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Before They Won The FIBA World Cup, The U.S. Women’s Basketball Players Amassed 17 NCAA National Titles

By Leah Jenk | Oct. 04, 2018, 5:31 p.m. (ET)


Earlier this week Team USA won the FIBA Women’s Basketball World Cup and, in doing so, became the first country to qualify for the Olympic Games Tokyo 2020. 

All 12 of the Americans are former NCAA student-athletes who have won a combined 17 NCAA national championships. The women’s head coach, Dawn Staley, also serves as head coach of the University of Southern Carolina, and she will be closely watching the NCAA basketball scene on the road to announcing the team that will compete in Tokyo.

Take a look at the women’s collegiate successes before their latest victory with Team USA! 

Sue Bird, University of Connecticut, 2002
During her four years at UConn, the Huskies posted a 136-9 record (.938) and won a pair of NCAA national championships (2000 and 2002). Bird also won the 2002 ESPY for Top Female College Athlete of the Year. She has won four Olympic gold medals with Team USA, tying her for the most by any U.S. basketball players.

Tina Charles, University of Connecticut, 2010
While Charles was at UConn, the Huskies complied 146-6 record (.961) and captured the 2009 and 2010 NCAA titles. Charles ranks first among all-time UConn career leaders for points (2,346) and rebounds (1,367). In 2009 she was named the USA Basketball Female athlete of the Year and has won two Olympic gold medals.

Layshia Clarendon, University of California, 2013
During her four years at Cal, Clarendon took the Bears from the 2010 Women’s National Invitational Tournament championship to the 2013 NCAA Women’s Final Four tournament. She finished as the fourth-leading scorer in Cal history with 1,820 points.

Elena Delle Donne, University of Delaware, 2013
As a junior, Delle Donna led the nation in scoring and finished the season averaging 28.1 points per game. She ranks eighth among all-time NCAA Division I scoring leaders with 3,039 points. Delle Done led Delaware to the 2012 and 2013 NCAA tournaments. She also has a gold medal from the Olympic Games 2016.

Brittney Griner, Baylor University, 2013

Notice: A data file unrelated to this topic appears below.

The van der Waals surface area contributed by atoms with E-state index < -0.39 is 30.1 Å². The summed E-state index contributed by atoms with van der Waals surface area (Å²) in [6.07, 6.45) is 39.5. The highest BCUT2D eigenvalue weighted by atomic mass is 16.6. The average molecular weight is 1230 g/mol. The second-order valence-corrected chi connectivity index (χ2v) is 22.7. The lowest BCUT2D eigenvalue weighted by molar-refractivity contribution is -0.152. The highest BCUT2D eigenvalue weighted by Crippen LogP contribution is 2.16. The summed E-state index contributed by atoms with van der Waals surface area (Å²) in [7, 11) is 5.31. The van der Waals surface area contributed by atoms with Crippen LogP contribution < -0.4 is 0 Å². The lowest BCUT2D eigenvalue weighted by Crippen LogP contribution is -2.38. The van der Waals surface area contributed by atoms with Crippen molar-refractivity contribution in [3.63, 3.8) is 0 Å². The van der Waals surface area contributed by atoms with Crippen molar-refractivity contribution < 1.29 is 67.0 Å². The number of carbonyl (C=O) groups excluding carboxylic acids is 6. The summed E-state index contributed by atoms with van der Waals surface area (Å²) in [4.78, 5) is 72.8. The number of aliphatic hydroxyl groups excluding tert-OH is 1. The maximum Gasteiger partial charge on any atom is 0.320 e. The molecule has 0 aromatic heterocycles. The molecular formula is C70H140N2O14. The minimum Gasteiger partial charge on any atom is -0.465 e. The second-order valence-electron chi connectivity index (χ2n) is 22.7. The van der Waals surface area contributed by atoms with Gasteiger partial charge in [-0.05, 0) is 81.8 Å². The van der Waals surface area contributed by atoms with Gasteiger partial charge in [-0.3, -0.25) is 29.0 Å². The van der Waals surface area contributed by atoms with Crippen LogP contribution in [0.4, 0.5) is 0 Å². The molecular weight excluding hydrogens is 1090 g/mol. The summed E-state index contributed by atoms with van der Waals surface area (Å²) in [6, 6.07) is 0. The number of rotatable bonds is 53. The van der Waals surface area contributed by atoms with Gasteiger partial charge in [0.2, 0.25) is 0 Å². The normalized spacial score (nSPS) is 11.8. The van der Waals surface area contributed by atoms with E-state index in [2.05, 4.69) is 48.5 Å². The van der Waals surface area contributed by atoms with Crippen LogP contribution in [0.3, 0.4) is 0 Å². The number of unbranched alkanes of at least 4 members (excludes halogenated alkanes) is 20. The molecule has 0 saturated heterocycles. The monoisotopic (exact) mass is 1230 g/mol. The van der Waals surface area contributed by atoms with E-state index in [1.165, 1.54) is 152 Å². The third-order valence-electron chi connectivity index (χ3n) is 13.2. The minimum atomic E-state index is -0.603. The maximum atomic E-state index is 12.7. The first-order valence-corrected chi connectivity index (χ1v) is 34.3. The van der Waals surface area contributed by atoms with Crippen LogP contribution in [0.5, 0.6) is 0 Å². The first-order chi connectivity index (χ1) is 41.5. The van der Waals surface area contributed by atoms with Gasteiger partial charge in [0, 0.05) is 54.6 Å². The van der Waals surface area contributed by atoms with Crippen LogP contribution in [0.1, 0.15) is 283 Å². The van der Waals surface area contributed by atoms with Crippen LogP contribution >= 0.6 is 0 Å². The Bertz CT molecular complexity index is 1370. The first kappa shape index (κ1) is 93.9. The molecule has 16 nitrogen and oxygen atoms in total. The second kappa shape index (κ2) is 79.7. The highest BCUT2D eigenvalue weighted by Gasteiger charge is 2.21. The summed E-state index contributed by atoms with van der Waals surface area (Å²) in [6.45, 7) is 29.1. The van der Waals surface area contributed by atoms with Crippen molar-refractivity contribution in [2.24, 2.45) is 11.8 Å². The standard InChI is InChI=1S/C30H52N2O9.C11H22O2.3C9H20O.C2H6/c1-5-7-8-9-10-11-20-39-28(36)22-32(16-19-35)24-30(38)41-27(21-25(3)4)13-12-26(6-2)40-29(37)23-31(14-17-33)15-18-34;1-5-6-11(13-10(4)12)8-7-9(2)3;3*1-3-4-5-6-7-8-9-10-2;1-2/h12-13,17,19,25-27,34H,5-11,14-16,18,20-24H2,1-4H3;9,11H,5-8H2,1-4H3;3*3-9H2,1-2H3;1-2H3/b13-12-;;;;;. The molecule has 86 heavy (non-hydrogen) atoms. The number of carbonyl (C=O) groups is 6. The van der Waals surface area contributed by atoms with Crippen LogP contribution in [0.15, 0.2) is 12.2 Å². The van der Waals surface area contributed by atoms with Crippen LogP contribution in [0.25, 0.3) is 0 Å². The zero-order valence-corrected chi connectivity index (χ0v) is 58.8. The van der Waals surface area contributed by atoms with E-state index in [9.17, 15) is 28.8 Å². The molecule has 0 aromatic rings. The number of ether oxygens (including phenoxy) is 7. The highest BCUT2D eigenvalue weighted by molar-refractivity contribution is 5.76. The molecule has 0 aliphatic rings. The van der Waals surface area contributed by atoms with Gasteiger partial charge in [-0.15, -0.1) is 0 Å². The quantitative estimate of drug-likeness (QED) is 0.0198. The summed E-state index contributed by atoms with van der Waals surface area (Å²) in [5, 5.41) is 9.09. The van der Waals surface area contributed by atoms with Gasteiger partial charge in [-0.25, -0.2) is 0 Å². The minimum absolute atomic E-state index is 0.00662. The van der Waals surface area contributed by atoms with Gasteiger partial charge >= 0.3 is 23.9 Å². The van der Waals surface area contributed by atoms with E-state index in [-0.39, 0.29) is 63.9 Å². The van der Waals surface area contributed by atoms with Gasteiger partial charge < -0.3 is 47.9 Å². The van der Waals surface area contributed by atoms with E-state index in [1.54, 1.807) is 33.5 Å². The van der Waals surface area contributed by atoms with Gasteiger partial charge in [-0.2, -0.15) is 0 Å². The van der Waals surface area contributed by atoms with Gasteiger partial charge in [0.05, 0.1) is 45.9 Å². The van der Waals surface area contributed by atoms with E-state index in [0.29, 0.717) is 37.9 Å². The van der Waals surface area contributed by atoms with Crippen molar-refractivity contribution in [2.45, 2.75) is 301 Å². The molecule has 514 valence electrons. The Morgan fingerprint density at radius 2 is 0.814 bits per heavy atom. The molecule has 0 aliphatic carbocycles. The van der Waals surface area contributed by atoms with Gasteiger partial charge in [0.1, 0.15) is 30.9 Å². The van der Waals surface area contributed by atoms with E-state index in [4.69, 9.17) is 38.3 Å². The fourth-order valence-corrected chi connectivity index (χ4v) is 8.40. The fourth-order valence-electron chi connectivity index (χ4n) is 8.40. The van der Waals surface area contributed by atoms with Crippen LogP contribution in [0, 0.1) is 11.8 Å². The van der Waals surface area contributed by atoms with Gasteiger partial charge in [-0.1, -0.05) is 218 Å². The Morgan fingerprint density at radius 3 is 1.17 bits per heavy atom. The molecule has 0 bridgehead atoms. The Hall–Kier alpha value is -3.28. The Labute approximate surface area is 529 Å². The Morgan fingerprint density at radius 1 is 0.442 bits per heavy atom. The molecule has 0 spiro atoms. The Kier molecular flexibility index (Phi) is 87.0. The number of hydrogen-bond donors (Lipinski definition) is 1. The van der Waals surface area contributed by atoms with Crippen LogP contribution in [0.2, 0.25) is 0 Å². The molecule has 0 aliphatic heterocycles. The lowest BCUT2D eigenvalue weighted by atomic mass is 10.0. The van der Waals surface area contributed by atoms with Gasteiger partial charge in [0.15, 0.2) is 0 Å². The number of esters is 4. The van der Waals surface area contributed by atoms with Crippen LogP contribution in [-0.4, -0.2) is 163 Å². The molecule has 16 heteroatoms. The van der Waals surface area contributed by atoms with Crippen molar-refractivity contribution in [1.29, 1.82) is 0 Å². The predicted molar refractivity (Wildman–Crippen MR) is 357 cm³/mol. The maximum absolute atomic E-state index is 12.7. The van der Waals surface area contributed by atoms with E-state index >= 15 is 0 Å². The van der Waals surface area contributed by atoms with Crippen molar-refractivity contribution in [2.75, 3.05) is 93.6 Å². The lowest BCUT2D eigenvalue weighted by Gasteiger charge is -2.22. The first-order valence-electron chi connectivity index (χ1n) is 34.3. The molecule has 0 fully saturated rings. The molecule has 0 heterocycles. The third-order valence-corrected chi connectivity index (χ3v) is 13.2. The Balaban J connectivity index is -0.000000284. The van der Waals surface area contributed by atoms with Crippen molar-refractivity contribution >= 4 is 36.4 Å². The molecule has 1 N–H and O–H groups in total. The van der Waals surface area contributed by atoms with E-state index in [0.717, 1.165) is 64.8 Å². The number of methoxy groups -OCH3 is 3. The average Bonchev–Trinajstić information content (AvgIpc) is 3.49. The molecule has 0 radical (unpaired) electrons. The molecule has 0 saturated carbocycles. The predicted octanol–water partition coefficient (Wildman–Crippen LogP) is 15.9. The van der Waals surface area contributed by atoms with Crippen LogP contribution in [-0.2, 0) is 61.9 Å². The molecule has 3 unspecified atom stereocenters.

While representing Baylor, Griner compiled a 135-15 record (.900), including a perfect 40-0 season in 2012. Griner led the Bears to the 2012 NCAA title, where she was named Most Outstanding Player. The 2016 Olympic champion also owns the all-time NCAA Division I career records for blocked shots (748) and dunks (18).

Jewell Loyd, University of Notre Dame, 2015
During her three years, Loyd helped Notre Dame compile a 108-6 (.947) record while competing in three NCAA Women’s Final Fours. She scored 1,909 points in her college career, the fifth highest in Notre Dame history. In 2015, Loyd was the espnW National Player of the Year.

Nnemkadi Ogwumike, Stanford University, 2012
During her time as a Cardinal, Ogwunmike posted a 137-12 record (.919) and advanced to four NCAA Women’s Final Fours, including the 2010 national championship game. Ogwumike completed her career at Stanford as the second all-time leading scorer.

Kelsey Plum, University of Washington, 2017
As a student-athlete at Washington, Plum was the NCAA Division I all-time leading scorer with 3,527 points. She owns the NCAA single-season scoring record with 1,109 in 2016-17 and led the Huskies to its first NCAA Women’s Final Four.

Breanna Stewart, University of Connecticut, 2016
While at Connecticut, Stewart and the Huskies compiled a 151-5 (.968) record and amassed four consecutive NCAA titles. Stewart became the first player to win the NCAA Women’s Final Four Most Outstanding Player four times and won the 2016 ESPY for Best Female Athlete. She also won Olympic gold in 2016.

Diana Taurasi, University of Connecticut, 2004
During her four years at UConn, Taurasi and the Huskies tallied a 139-8 (.946) record and won three NCAA titles. She also earned two NCAA Women’s Final Four Most Outstanding Player awards. Taurasi was a two-time Naismith College Player of the Year (2003 and 2004) and is also a four-time Olympic gold medalist.

Morgan Tuck, University of Connecticut, 2016
Alongside teammate Stewart, Tuck earned four NCAA titles. During her senior season, she averaged 19 points, 6 rebounds and 4.5 assists per game while shooting 56.8 percent from the field during the Huskies' 2016 NCAA tournament competition.

A’ja Wilson, University of South Carolina, 2018
Throughout her time in Columbia, South Carolina, Wilson helped the Gamecocks to a 129-16 (.890) record and won the 2017 NCAA national championship. Wilson was the consensus National Player of the Year in 2017. In 2015, she was named the USA Basketball Female Athlete of the Year.

Related Athletes

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Sue Bird

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Tina Charles

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Elena Delle Donne

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Brittney Griner

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Breanna Stewart

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Diana Taurasi